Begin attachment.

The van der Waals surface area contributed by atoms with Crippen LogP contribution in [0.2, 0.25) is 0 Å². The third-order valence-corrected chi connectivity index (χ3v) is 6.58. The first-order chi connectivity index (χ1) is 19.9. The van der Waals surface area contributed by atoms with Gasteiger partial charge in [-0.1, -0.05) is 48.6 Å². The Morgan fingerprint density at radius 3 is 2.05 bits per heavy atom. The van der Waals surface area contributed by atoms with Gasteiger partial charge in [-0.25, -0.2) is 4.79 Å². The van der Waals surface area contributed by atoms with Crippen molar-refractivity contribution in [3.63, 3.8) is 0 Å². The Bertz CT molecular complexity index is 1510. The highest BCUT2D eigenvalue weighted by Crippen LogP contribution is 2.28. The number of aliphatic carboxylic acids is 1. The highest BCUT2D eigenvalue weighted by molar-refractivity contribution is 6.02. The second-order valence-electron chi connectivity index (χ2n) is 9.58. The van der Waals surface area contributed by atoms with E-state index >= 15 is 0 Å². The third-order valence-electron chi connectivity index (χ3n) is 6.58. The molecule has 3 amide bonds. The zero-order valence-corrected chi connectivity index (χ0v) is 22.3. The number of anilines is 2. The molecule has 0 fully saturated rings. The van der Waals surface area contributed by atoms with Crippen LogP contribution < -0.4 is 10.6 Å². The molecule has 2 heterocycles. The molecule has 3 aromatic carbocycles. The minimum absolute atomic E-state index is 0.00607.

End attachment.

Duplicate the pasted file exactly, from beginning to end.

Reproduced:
The van der Waals surface area contributed by atoms with Crippen LogP contribution in [0.2, 0.25) is 0 Å². The third-order valence-corrected chi connectivity index (χ3v) is 6.58. The first-order chi connectivity index (χ1) is 19.9. The van der Waals surface area contributed by atoms with Gasteiger partial charge in [-0.1, -0.05) is 48.6 Å². The Morgan fingerprint density at radius 3 is 2.05 bits per heavy atom. The van der Waals surface area contributed by atoms with Gasteiger partial charge in [-0.25, -0.2) is 4.79 Å². The van der Waals surface area contributed by atoms with Crippen molar-refractivity contribution in [3.63, 3.8) is 0 Å². The Bertz CT molecular complexity index is 1510. The highest BCUT2D eigenvalue weighted by Crippen LogP contribution is 2.28. The number of aliphatic carboxylic acids is 1. The highest BCUT2D eigenvalue weighted by molar-refractivity contribution is 6.02. The second-order valence-electron chi connectivity index (χ2n) is 9.58. The van der Waals surface area contributed by atoms with E-state index >= 15 is 0 Å². The third-order valence-electron chi connectivity index (χ3n) is 6.58. The molecule has 3 amide bonds. The zero-order valence-corrected chi connectivity index (χ0v) is 22.3. The number of anilines is 2. The molecule has 0 fully saturated rings. The van der Waals surface area contributed by atoms with Crippen LogP contribution < -0.4 is 10.6 Å². The molecule has 2 heterocycles. The molecule has 3 aromatic carbocycles. The minimum absolute atomic E-state index is 0.00607.